Boone County sheriff\'s officer stresses importance of proper training.

By James A. Gillaspy
Indianapolis Star
May 28, 2001

LEBANON, Ind. -- With the midday sun boring down, Marion County probation officer Tammy Harris draws a bead. She aims for the chest. Dead center.

Even with her mark just a few feet away -- a conversational distance that characterizes most violent confrontations -- she can\'t be sure the slug will hit home.

\"Actually, I\'d probably be better off running,\" said the 27-year-old Zionsville woman.

It\'s a point of view many gun control advocates might share. But as Harris'husband explains, running isn\'t always an option.

That\'s why she and 21 other civilians signed on with Boone County Sheriff\'s Capt. Ken Campbell. They\'re the latest group to take the firing line in his Introduction to the Defensive Pistol course.

And as he studies their volley of fire against an opposing line of paper silhouettes, Campbell makes it clear that marksmanship has limited value without mindset.

\"We\'re talking about defending yourself, defending your family,\" shouts Campbell, the local SWAT commander. \"Now is not the time to relax. Now is the time to stay sharp and focused.\"

Make no mistake about it, Campbell\'s class is about shooting people. He wants shooters able to drop flesh-and-blood aggressors, not just paper torsos.

A quick grasp, smooth rise, unflinching sight picture and controlled pulls of the trigger. Bingo -- two slugs, center mass, in less than two seconds. That\'s Campbell\'s goal. To be able to kill if the situation calls for it.

\"This is an introduction to the defensive pistol,\" says Campbell, who regards the handgun as a survival tool that most folks just store in a drawer or target shoot for sport. \"You can defend yourself with it. And that\'s what this is.\"

With the support of then-Boone County Sheriff Ern Hudson, Campbell created his pistol course in 1999 after residents applying for handgun permits also sought training. To Campbell, Hudson and current Sheriff Dennis Brannon, a lack of training could mean a lack of appreciation for the awesome responsibility of handgun ownership.

And that, Campbell said, can get innocent people hurt.

\"A firearm is an inanimate object. And I\'m a firm believer that there is no inanimate object that can cause harm to anybody,\" he explains. \"It\'s the operator. So, we need to teach the operators how to have that respect.\"

Betsy Galloway, a 39-year-old emergency management consultant, shares Campbell\'s views. She thinks the best route to side arm responsibility is through training that stresses a gun\'s main purpose -- as a potentially lethal form of protection -- and the precautions necessary to ensure its proper use.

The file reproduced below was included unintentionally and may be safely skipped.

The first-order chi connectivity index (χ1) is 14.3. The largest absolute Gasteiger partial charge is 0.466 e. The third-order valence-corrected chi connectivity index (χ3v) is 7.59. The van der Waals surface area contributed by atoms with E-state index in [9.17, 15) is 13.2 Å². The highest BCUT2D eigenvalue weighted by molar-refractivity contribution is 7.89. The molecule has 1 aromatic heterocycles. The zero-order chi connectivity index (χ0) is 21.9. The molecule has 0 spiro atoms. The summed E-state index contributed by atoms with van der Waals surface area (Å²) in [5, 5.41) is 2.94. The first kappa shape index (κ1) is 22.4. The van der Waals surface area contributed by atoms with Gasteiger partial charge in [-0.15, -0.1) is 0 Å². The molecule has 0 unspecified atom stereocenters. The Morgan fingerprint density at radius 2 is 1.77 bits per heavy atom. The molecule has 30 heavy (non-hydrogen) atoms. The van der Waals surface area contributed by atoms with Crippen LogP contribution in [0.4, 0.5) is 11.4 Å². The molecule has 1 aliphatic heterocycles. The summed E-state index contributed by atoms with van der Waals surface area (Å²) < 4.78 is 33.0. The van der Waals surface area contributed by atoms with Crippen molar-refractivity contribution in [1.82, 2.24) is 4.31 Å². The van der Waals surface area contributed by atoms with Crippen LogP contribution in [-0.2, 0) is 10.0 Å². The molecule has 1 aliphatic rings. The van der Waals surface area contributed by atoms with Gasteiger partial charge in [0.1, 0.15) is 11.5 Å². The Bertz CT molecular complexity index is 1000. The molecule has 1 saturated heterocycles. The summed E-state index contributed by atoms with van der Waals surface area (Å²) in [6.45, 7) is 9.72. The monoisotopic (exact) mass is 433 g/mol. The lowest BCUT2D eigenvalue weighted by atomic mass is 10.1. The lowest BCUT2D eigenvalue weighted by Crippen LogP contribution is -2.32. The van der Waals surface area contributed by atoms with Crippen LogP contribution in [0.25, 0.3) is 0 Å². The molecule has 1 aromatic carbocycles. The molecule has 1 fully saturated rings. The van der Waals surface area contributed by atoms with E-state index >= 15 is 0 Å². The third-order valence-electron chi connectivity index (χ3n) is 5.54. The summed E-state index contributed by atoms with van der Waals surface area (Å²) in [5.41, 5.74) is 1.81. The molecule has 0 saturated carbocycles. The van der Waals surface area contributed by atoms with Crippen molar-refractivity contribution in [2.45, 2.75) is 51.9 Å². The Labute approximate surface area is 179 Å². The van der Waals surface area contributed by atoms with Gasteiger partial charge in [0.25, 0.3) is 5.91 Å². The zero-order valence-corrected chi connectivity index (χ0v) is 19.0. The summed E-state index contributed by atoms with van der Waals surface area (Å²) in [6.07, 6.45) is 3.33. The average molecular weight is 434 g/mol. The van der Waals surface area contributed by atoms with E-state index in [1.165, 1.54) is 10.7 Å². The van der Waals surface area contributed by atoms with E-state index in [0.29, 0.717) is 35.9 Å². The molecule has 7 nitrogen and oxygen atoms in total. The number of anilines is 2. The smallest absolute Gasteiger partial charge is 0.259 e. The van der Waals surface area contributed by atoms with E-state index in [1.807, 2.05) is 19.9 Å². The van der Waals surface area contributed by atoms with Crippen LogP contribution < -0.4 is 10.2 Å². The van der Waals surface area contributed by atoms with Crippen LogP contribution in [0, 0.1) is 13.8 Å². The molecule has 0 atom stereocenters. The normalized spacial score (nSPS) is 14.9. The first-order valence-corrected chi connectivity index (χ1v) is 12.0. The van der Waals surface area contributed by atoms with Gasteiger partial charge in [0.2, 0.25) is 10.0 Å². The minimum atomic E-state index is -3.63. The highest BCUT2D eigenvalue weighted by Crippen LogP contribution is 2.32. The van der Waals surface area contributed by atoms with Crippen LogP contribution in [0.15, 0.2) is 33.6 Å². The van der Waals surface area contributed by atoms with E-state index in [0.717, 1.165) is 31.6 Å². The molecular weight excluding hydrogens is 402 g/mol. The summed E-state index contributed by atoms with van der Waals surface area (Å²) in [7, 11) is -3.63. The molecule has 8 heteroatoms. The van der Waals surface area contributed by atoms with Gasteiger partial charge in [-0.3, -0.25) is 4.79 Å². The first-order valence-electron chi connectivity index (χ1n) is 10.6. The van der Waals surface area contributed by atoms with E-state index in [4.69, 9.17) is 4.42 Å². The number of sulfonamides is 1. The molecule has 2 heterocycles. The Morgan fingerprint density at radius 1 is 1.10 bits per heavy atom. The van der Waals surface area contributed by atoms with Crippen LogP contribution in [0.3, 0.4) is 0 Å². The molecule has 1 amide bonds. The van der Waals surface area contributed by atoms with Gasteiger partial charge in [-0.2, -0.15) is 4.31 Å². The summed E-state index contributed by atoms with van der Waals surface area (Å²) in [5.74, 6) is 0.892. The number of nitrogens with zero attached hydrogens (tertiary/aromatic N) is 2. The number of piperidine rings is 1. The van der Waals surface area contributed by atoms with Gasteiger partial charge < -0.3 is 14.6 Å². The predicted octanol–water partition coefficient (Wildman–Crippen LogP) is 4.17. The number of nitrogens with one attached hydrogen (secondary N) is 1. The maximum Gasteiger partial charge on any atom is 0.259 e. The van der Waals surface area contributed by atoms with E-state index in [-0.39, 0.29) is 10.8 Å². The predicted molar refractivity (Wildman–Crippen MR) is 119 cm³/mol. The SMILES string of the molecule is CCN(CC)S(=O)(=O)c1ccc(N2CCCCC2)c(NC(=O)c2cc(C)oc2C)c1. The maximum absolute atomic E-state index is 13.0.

In a culture that glamorizes violence, she hopes to pass along what she learns about the deadly threat that guns pose. But more as a mother than as a consultant: She wants her 11-year-old son and 13-year-old daughter to benefit from her training with handguns.

\"I don\'t want them to abuse them and to think that that\'s an answer to their problem,\" said Galloway, an emergency medical technician who learned how precious life is the first time a patient died. \"I think I have to know how to be responsible about it, so I can communicate that to them.\"

When it comes to firearms in the household, the Indiana Partnership to Prevent Firearm Violence agrees.

\"In fact, it\'s best that the whole family is trained,\" said Patricia Lau, director of the campaign to reduce the rate of Hoosier injuries and deaths due to firearms.

The partnership, established by the Indiana University School of Medicine, views gun-related violence as a public health concern. And Lau said programs such as Campbell\'s are \"very important\" to the campaign.

\"Everyone in the household should be trained in how to handle and how to store a firearm,\" she said, including children. \"If they\'re not trained to handle them carefully, oftentimes there will be an unintentional shooting.\"

Proper handling, Lau said, is one of the \"pieces of knowledge that people should have when they purchase a firearm.\"

In the partnership\'s statewide survey last year, 83 percent of respondents agreed that safety training on handling and storing firearms should be required by law for all first-time gun buyers.

As part of its directive to curtail gun-related casualties, the group is trying to determine the circumstances of all such shootings. Although statistics with the Centers for Disease Control and Prevention show Indiana to have the highest rate of gun-related deaths in the Upper Midwest, Lau said, numbers alone may be misleading.

\"Over half of the firearms-related deaths are suicide,\" said Lau, citing CDC statistics that identify 427 of 764 shooting deaths in Indiana in 1998 as self-inflicted.

The 1998 statistics, the latest available, also show Indiana\'s death toll from gunfire that year to be the state\'s lowest in seven years.

Lafayette attorney Kirk Freeman, who heard about Campbell\'s defensive pistol course while defending a suspected Boone County drug dealer, embraced the 16-hour class as a professional approach to personal protection and gun safety.

\"You train because you don\'t want to do it,\" Freeman said of the course and the chance he might pull a pistol in earnest. \"The best indicator of good training is avoidance. It\'s never a Kung Fu master who gets in a fight in the bar.\"

But like Campbell, when push comes to shove, he believes the best defense is a good offense.

\"If anything goes wrong, hey, what do I have to worry about?\" says Freeman. \"I know what to do, and I\'ve got the means to do it.\"